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‘Small ball’ may be the answer for Ohio State

January 22, 2014

rogers.746@osu.edu
Senior guard Aaron Craft (4) drives to the basket during a game Iowa Jan. 12 at the Schottenstein Center. OSU lost, 84-74. Credit: Shelby Lum / Photo editor

Senior guard Aaron Craft (4) drives to the basket during a game Iowa Jan. 12 at the Schottenstein Center. OSU lost, 84-74.
Credit: Shelby Lum / Photo editor

As the Ohio State men’s basketball team enters the heart of Big Ten play, the Buckeyes find themselves on a slippery slope.

Seemingly unable to execute on offense, turning the ball over with regularity and in the midst of a four-game losing streak, OSU (15-4, 2-4) has some questions to answer.

Perhaps the biggest of all of these is how the offense can be fixed.

During OSU’s 15 game winning streak to start the season, the Buckeyes put up more than 70 points in 11 of their first 15 games.

But in their four-game losing streak, the Buckeyes have only reached that mark one time — during an 84-74 loss against Iowa Jan. 12 — and fans at the Schottenstein are starting to miss their free fries as part of a promotion through McDonald’s. Schottenstein Center ushers hand out coupons after a Buckeye win when the team tallies at least 70 points.

“It’s like there’s a black cloud over us right now,” senior guard Aaron Craft said after OSU’s 68-62 loss to Nebraska. “We have to find a way to get it off. We’re running out of time. Nothing’s guaranteed. We’ve just got to do it.”

The way it seems OSU coach Thad Matta has decided to help the anemic offense is playing what is known as “small ball.”

“Small ball,” is the use of a shorter group of players than the traditional basketball lineup. Typically, this involves a center or power forward being swapped out for another guard or small forward who can shoot the ball well.

In terms of OSU, this has meant less playing time for junior centers Amir Williams and Trey McDonald, and an increase for junior forward Sam Thompson.

Since playing 35 minutes in a 72-68 loss to Michigan State, Williams hasn’t played more than 22 minutes in a game, while Thompson, coming off the bench, has played no fewer than 26.

“It’s a lineup that’s been effective for us in the past couple of seasons. We went to it last year toward the end of the year when we were on our win streak, and it worked out well for us,” Thompson said Wednesday. “We’ve gone to it sometimes early on this season and it’s been successful for us. Again, I think it’s just a matter of the opponent, who we’re playing, what they like to do and who is playing well that game.”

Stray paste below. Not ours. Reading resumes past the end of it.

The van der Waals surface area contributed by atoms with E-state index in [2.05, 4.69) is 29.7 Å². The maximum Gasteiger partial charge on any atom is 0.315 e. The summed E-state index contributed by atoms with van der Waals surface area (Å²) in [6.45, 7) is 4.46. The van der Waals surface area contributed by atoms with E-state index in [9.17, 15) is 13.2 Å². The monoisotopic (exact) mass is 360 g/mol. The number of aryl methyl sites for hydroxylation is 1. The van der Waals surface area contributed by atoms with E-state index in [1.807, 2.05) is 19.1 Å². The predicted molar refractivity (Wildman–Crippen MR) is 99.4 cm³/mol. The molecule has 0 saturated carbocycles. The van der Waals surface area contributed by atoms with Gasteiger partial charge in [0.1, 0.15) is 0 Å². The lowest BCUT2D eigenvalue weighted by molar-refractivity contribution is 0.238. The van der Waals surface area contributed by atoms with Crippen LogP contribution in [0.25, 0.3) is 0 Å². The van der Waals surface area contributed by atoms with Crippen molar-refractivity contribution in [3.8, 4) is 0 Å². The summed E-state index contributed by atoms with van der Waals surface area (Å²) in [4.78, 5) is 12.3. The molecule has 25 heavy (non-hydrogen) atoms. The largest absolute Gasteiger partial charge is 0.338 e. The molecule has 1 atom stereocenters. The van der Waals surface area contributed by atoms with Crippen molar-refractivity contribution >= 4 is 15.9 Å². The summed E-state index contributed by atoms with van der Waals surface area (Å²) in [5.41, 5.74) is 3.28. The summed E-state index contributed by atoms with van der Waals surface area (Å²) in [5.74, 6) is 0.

Before the OSU loss to Minnesota, Thompson said despite the success with “small ball,” the team has suffered some major drawbacks.

“We tried to go the ‘small ball’ lineup versus Michigan State and we couldn’t rebound,” Thompson said. “We didn’t have some success we had in the past, so we went back to Amir (Williams) and he really produced for us in that lineup.”

Although “small ball” does allow for more shooters and ball handlers to play together, the downside is a lack of a post presence, making it easier for opposing teams to dominate inside.

In their last three games, in which Matta has started to switch the lineups, the Buckeyes have been outscored in the paint by 13.3 points per game, letting each team score at least 38.

Matta said after the game against Nebraska, things weren’t going well for OSU inside so he wanted to try and provide more outside shooting to try and salvage a win.

“(Nebraska) did a good job of putting their heads down and driving the basketball, and they finished well. They made a couple step-backs, some floaters,” Matta said. “It was that type of night. We open up on a broken play at the jump and don’t finish at the rim. Those are the ones. We got the ball at the rim and they didn’t go in for us. That’s why we went with that (smaller) lineup, just trying to catch some juice.”

Next up, the Buckeyes are scheduled to take on Illinois, with tipoff set for Thursday at 7 p.m. at the Schottenstein Center.


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  1. Tom says:

    OSU must quit shooting so many 3 point shots. Smith and Thompson, both super athletic, should be used to drive to the bucket and score or pick up fouls. They should not be shooting low probability 3 point shots as they have proven to be unreliable. With the exception of Ross and Della Valle, the team should be shooting most of their shots in a perimeter no further than the foul line. Craft for example is very accurate with shorter jump shots, same goes for Scott. Finally, someone needs to light a fire under Williams and Loving should sub more frequently for players not shooting effectively.

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